The Oakland Raiders picked Villapiano with the 45th overall pick — 11 after the Steelers selected Ham. Villapiano won a Super Bowl with the Raiders and played in four Pro Bowls, but history would prove the Steelers made the right call.
Ham added almost 15 pounds of muscle, and he made playing linebacker seem as natural as a fish in water.
"He was a perfect fit for Chuck Noll," Rooney said.
Ham's future roommate turned out to be a pretty good fit, too.
By the time he retired 10 years later, Wagner (pictured at right) had won four Super Bowl rings and played in two Pro Bowls.
Not bad for the 268th pick who received a $3,000 signing bonus.
"Forty years is kind of scary," said Wagner, who stayed in Pittsburgh and is a successful businessman. "It was a great class, and the guys from '71, we're really proud of what we did."
By the numbers: The 1971 NFL Draft
4 — Players inducted in the Pro Football Hall of Fame (Jack Ham, Jack Youngblood, John Riggins and Dan Dierdorf)
8 — Players taken by the Steelers who played on at least one Super Bowl-winning teams in the 1970s
17 — Total rounds (compared to seven today)
267 — Players selected ahead of Steelers safety Mike Wagner, the lowest-drafted player in the class to make the Pro Bowl.
442 — Total players picked
32,838 — Career passing yards by Ken Anderson, a fourth-round pick by the Bengals and later a Steelers quarterback coach
68,308 — Career passing yards of the quarterbacks (Jim Plunkett, Archie Manning and Dan Pastorini) taken with the first three picks of the draft
The Steelers' 22-member draft class in 1971 included five men who would play at least nine NFL seasons and featured one Hall of Famer (Jack Ham). Here's a look at that class:
Frank Lewis (1st round): WR — 13 seasons
Steelers traded Lewis in 1977 after John Stallworth and Lynn Swann made him expendable
Jack Ham (2nd round): LB — 12 seasons
Eight-time Pro Bowler has the most interceptions (32) by a linebacker in Steelers history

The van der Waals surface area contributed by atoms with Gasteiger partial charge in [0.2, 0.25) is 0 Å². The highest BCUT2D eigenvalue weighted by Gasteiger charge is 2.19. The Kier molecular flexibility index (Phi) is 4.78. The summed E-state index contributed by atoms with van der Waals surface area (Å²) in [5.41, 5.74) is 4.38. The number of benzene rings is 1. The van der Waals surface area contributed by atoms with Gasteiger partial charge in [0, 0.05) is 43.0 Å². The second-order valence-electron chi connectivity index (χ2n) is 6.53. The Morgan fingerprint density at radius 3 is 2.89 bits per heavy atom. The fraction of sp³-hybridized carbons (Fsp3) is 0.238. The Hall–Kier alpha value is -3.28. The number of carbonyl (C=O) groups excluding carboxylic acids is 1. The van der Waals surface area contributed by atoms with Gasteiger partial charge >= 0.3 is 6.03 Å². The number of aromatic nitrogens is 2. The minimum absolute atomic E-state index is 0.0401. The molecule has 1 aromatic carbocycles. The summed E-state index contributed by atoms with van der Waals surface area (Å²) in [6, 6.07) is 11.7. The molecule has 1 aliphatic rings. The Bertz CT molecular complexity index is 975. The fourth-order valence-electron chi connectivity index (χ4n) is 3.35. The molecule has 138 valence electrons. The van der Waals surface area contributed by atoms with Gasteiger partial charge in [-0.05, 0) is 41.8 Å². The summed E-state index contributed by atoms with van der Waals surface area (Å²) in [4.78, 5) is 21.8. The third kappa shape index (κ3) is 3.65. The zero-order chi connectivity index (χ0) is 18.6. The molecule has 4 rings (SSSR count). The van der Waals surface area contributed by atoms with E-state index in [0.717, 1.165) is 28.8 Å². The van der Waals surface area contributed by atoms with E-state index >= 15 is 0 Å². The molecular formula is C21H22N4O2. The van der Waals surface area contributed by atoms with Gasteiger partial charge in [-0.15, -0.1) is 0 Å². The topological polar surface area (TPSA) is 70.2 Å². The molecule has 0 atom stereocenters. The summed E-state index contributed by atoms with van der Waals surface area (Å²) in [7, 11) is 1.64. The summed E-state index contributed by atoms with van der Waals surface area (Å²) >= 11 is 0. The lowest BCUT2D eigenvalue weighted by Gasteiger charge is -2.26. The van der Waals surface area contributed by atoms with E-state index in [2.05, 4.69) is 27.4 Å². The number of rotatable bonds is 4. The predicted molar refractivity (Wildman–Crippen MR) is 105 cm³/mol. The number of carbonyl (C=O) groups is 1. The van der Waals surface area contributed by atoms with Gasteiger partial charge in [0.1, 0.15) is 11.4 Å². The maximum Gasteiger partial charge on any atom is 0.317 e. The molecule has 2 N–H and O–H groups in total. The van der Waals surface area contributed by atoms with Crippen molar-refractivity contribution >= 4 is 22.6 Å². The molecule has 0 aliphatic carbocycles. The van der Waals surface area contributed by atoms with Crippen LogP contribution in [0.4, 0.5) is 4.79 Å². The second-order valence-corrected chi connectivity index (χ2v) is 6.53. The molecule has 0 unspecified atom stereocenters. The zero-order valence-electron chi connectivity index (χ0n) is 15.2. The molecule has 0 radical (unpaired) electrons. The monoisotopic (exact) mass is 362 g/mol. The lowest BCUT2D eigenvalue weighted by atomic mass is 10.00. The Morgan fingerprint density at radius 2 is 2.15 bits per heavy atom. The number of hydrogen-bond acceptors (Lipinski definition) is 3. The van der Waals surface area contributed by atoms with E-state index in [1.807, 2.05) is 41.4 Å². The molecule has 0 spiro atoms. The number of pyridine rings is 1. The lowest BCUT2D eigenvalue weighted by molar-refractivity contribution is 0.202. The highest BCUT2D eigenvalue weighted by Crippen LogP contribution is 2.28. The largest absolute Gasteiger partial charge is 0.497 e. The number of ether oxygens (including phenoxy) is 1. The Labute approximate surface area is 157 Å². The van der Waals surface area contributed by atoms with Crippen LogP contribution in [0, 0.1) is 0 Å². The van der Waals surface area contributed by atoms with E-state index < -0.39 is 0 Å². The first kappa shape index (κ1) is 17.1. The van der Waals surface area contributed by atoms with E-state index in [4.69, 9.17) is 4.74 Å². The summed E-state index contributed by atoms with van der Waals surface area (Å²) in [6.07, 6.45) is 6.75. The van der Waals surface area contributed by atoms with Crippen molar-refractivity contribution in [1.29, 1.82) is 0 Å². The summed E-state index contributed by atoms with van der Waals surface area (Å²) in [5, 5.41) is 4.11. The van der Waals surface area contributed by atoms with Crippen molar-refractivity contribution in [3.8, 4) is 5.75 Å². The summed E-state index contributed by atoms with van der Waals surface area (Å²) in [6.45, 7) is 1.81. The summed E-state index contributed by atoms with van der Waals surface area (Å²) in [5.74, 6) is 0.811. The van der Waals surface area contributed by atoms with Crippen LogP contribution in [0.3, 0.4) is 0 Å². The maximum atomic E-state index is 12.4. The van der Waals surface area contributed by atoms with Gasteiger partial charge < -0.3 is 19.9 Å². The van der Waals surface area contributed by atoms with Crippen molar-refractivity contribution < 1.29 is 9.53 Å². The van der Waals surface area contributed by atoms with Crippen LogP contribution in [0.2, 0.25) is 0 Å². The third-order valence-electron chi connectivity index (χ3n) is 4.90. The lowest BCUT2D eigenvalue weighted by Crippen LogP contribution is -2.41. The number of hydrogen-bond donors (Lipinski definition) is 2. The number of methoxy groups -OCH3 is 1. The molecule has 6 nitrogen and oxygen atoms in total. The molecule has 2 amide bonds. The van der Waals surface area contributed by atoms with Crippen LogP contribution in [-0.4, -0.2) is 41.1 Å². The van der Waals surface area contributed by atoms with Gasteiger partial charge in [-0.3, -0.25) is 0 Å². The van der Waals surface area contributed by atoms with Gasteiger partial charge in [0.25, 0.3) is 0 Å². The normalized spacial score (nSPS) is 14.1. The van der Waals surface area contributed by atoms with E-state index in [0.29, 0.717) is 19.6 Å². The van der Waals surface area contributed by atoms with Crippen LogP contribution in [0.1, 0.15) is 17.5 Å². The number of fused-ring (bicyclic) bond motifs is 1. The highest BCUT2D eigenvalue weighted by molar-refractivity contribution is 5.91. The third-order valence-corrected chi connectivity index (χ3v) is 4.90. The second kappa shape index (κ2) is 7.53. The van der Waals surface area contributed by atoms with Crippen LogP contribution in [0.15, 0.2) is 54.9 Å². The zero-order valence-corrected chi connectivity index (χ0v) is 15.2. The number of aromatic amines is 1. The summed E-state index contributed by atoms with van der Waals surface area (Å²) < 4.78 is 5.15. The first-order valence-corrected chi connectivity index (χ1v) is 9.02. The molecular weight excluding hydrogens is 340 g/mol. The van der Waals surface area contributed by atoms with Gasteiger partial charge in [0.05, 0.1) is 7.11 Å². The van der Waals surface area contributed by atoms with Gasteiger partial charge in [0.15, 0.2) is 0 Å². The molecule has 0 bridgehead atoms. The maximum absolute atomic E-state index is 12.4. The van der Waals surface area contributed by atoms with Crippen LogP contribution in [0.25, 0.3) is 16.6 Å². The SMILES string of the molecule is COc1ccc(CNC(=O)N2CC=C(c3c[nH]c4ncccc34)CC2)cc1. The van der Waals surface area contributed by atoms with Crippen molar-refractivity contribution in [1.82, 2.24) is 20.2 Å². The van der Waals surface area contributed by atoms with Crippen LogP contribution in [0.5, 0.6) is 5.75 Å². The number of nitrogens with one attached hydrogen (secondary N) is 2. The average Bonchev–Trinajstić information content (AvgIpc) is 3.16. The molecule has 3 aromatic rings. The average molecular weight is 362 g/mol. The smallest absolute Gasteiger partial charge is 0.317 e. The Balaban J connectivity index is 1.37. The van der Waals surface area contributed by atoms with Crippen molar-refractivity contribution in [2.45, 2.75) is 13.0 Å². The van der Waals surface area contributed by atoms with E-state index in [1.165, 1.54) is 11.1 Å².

Steve Davis (3rd round): RB — 5 seasons
Was kick returner for '74 Super Bowl team; finished career with Jets
Gerry Mullins (4th round): G — 9 seasons
"Moon" man started at right guard for 1975 Super Bowl team
Hero of Super Bowl IX, his 46 sacks are eighth on the Steelers' all-time list
Larry Brown (5th round): T — 14 seasons
Played tight end from 1971-77, then moved to right tackle; made Pro Bowl in 1982
Mel Holmes (5th round): G — 3 seasons
No starts in 29 career games with Steelers
Ralph Anderson (5th round): DB — 3 seasons
After two years with Steelers, made 10 starts with Patriots in 1973
Craig Hanneman (6th round): DE — 4 seasons
As L.C. Greenwood's backup, he was beaten on Ken Stabler's TD run that preceded Immaculate Reception
Larry Crowe (8th round): RB — 2 seasons
Never played for Steelers; had one carry for 2 yards in '72 with Eagles
Ernie Holmes (8th round): DT — 7 seasons
Battled personal issues but still ranks 10th on Steelers' all-time sacks list with 40
Mike Wagner (11th round): DB — 10 seasons
Starting FS on four Super Bowl-winning teams; sixth on Steelers' interceptions list with 36
Al Young (13th round): WR — 2 seasons
Had six catches for '72 Steelers, his final NFL season
Note: The following picks never played in the NFL: Fred Brister, LB (fifth round); Worthy McClure, T (seventh); Paul Rogers, K (eighth); Mike Anderson, LB (ninth); Jim O'Shea, TE (10th); McKinney Evans, DB (14th); Ray Makin, G (15th); Walter Huntley, DB (16th); Danny Ehle, RB (17th)
About the writer
Scott Brown is the Pittsburgh Tribune-Review's Steelers beat writer and can be reached at 412-481-5432 or via e-mail.